Skip to main content

01.12.2018 | Research article | Ausgabe 1/2018 Open Access

Breast Cancer Research 1/2018

Mucosal associated invariant T cells from human breast ducts mediate a Th17-skewed response to bacterially exposed breast carcinoma cells

Breast Cancer Research > Ausgabe 1/2018
Nicholas A. Zumwalde, Jill D. Haag, Michael N. Gould, Jenny E. Gumperz
Wichtige Hinweise

Electronic supplementary material

The online version of this article (https://​doi.​org/​10.​1186/​s13058-018-1036-5) contains supplementary material, which is available to authorized users.



Antimicrobial T cells play key roles in the disease progression of cancers arising in mucosal epithelial tissues, such as the colon. However, little is known about microbe-reactive T cells within human breast ducts and whether these impact breast carcinogenesis.


Epithelial ducts were isolated from primary human breast tissue samples, and the associated T lymphocytes were characterized using flow cytometric analysis. Functional assays were performed to determine T-cell cytokine secretion in response to bacterially treated human breast carcinoma cells.


We show that human breast epithelial ducts contain mucosal associated invariant T (MAIT) cells, an innate T-cell population that recognizes specific bacterial metabolites presented by nonclassical MR1 antigen-presenting molecules. The MAIT cell population from breast ducts resembled that of peripheral blood in its innate lymphocyte phenotype (i.e., CD161, PLZF, and interleukin [IL]-18 receptor coexpression), but the breast duct MAIT cell population had a distinct T-cell receptor Vβ use profile and was markedly enriched for IL-17-producing cells compared with blood MAIT cells. Breast carcinoma cells that had been exposed to Escherichia coli activated MAIT cells in an MR1-dependent manner. However, whereas phorbol 12-myristate 13-acetate/ionomycin stimulation induced the production of both interferon-γ and IL-17 by breast duct MAIT cells, bacterially exposed breast carcinoma cells elicited a strongly IL-17-biased response. Breast carcinoma cells also showed upregulated expression of natural killer group 2 member D (NKG2D) ligands compared with primary breast epithelial cells, and the NKG2D receptor contributed to MAIT cell activation by the carcinoma cells.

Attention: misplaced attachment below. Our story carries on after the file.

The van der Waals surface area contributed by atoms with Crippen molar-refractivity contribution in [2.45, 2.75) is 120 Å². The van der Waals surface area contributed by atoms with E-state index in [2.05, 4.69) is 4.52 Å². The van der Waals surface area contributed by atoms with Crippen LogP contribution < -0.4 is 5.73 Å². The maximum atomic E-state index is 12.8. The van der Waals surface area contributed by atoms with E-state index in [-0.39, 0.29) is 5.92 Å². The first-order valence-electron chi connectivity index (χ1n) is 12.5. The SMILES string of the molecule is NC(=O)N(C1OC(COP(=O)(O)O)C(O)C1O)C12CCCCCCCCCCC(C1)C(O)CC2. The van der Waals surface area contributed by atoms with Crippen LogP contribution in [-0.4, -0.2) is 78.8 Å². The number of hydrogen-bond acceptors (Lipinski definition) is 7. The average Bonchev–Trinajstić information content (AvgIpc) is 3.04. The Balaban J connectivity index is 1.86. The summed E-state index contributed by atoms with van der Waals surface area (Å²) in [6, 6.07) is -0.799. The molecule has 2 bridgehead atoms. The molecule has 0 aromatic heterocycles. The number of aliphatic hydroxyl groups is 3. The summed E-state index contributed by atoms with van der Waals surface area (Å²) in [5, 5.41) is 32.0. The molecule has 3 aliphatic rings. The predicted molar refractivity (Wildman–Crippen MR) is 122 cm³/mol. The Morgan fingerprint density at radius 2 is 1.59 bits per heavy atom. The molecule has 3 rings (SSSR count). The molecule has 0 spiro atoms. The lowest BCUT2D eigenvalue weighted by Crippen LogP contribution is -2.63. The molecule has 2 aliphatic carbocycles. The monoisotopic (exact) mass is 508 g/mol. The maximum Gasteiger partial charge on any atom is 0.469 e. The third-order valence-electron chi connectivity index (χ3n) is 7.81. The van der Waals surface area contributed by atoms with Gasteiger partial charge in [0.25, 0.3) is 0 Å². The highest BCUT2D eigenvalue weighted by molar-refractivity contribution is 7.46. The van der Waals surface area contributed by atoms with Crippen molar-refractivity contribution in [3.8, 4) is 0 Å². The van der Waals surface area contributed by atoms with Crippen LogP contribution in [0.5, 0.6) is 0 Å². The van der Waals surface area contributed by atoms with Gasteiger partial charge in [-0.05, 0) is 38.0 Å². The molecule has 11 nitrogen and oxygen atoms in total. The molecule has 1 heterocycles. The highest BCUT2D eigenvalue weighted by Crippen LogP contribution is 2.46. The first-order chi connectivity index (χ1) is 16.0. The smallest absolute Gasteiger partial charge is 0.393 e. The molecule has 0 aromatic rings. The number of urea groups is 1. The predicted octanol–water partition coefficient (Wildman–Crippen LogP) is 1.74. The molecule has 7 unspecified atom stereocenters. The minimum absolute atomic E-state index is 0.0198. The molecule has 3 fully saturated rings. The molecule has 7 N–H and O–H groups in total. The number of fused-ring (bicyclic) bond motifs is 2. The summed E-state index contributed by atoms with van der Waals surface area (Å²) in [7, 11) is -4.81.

These results demonstrate that MAIT cells from human breast ducts mediate a selective T-helper 17 cell response to human breast carcinoma cells that were exposed to E. coli. Thus, cues from the breast microbiome and the expression of stress-associated ligands by neoplastic breast duct epithelial cells may shape MAIT cell responses during breast carcinogenesis.
Additional file 1: Figure S4. Magnetic sorting of CD161+ cells from PBMCs yields enrichment of MAIT cells and depletion of nonlymphocytic antigen-presenting cells. Flow cytometric analysis of the CD161-enriched fraction, showing the MAIT cell population (far right plot) and demonstrating that the CD3− population is almost entirely comprised of NK cells as assessed by NKp46 and CD56 expression. (PDF 235 kb)
Additional file 2: Figure S1. Validation of MR1 tetramer staining. MR1-5RU tetramer staining (1:100 dilution) and MR1-6FP tetramer (1:100 dilution) in combination with Vα7.2 on CD3+ cells from (a) PBMCs and (b) breast ducts. (PDF 401 kb)
Additional file 3: Figure S2. Phenotypic analyses of breast duct lymphocytes. a CD161, IL-18Rα, and PLZF expression on Vα7.2+ T cells that do not costain with MR1-5RU tetramer (black line) compared with Vα7.2−CD3+ T cells (filled gray histogram). b In contrast to most T cells from PBMCs, T lymphocytes from breast ducts show a tissue-resident memory phenotype (CD69+ and CD103+). (PDF 270 kb)
Additional file 4: Figure S3. IFN-γ vs. IL-17A production by in vitro-expanded MAIT lines after PMA/ionomycin stimulation. In vitro-expanded MAIT cells derived from breast duct (left column) or from PBMCs (right column) were stimulated with PMA and ionomycin, and expression of IFN-γ and IL-17A was assessed by intracellular cytokine staining. (PDF 252 kb)
Über diesen Artikel

Weitere Artikel der Ausgabe 1/2018

Breast Cancer Research 1/2018 Zur Ausgabe

Neu im Fachgebiet Onkologie

Mail Icon II Newsletter

Bestellen Sie unseren kostenlosen Newsletter Update Onkologie und bleiben Sie gut informiert – ganz bequem per eMail.